Now is the time to get up to speed on the full array of lending options available to borrowers, executive says
Always an essential component of the mortgage broker and agent professions, education is set to take on even greater value this year as the market changes and many borrowers turn towards alternative financing solutions, according to an Ontario-based executive.
Kimberlee Freeman (pictured), founder of KMF Enterprises, told Canadian Mortgage Professional that the onus is on principal brokers to ensure their agents are getting the education and training they need in 2023 to ensure they can speak confidently to clients on the whole gamut of lending options.
“When you enter this industry, you’ve got to think of yourself as a full-body trainer. That’s what a mortgage broker is – they do everything from head to toe,” she explained. “But then to come to a client and just say, ‘I can only focus on arms,’ – that’s not really your full spectrum.
“Principal brokers and team leaders should be training and overseeing their agents on every file, regardless of what type of deal it is.”
With rising interest rates, higher borrowing costs and steeper qualification criteria, 2023 could prove a challenging year for Canadians – but there’s still plenty of opportunity for agents and brokers if they have the right approach to eking out business and interacting effectively with borrowers and lenders, according to Freeman.
“Mortgage agents need to know their lenders and their products, but then also obtain mortgage leads,” she said. “You need to speak to potential clients and referral sources with knowledge and confidence. People underestimate the psychology of sales and the ability to speak to someone, guide the conversation, gain their trust, and obtain a lead.
“Agents need to learn the lenders – A, B, private, and MIC – and understand the landscape. Stay up to date with industry news and network with people and a variety of different referral partners.”
Reaction to new educational requirements
Regulatory changes in 2023 have seen the introduction of a new educational level for Ontario agents who wish to transact in the private space.
Freeman said moving established private lenders such as mortgage investment corporations (MICs) out of bounds for non-qualified agents was a mistake, noting their ability to make comprehensive risk decisions of their own.
“A mom-and-pop private investor, I wholeheartedly agree: it takes a long time to understand and be able to do those, so take those off the table,” she said. “But MICs have their knowledgeable underwriting teams. They’re just like any other lender in that respect.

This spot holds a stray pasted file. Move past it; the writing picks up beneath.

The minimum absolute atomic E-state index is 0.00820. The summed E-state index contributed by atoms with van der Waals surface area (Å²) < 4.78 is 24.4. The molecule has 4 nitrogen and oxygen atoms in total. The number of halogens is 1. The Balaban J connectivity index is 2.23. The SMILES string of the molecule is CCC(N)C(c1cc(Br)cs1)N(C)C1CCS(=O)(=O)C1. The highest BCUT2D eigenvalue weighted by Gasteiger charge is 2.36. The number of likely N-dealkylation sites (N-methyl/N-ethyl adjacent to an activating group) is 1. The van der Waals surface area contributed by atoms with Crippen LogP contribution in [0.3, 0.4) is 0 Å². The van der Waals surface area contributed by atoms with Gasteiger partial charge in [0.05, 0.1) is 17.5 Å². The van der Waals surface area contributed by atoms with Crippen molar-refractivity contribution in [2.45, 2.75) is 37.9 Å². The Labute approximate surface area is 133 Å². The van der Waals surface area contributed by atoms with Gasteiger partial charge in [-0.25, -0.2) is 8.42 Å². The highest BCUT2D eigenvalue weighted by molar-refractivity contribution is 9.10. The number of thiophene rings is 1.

“So for me, I feel that they’re hindering these agents when they should be fully armed to work any deal that falls on their lap.”
With income tax season approaching, Freeman said many lenders won’t consider borrowers who have income tax arrears, meaning that cohort will now have to turn to the B or private space for a short period of time.
Agents with adequate knowledge and supervision, she said, shouldn’t be prevented from exploring those options for their clients.
“I would like to reiterate that these agents should be armed and ready,” she added, “but also be properly supervised every step of the way.”
As part of FSRA’s recap of achievements this year, in April the regulator new requirements to ensure consumers receive appropriate advice and recommendations when considering a private mortgage. #FSRAin2022 https://t.co/jCMRYvlSox pic.twitter.com/RCPlJ993Z8— FSRA News (@FSRA_News) December 13, 2022
How can principal brokers educate their agents on lending options?
For agents that have not yet obtained that Level Two licensing, it’s important that principal brokers make sure they’re motivated and gaining as much education about the private space now, Freeman said.
Learning their lenders and how to get different types of leads in advance, she said, can give those agents a key advantage to hit the ground running as soon as they receive their full licensing.
“Regardless of where you are, you need to be able to speak with intelligence on any topic or scenario,” she said. “If you obtain a lead you can then bring it back to your principal broker and say, ‘Okay, this is what we’ve got – this is the deal that’s going to be coming.’ But if you can’t speak to it, you can’t get that deal in general.
“There are so many brokerage houses where some people say, ‘Let’s focus on a niche, or just focus on first-time homebuyers.’ I say you’re a full-body trainer, and you want to learn it all and be good at it all.”
Being branded too narrowly means agents run the risk of leaving money, success, and opportunities on the table, Freeman said. She recommended that principal brokers have a formal training process to teach compliance, licensing requirements, private lenders, and the difference between so-called mom-and-pop lenders and MICs.
“Agents must know that in many situations, they’re going to be stepping out of their comfort zone in order to grow and succeed,” she said. “I’m not saying it’s going to be easy, but it will be worth it.”
What are your thoughts on the new educational requirements for Ontario agents in the private space? Let us know in the comments section below.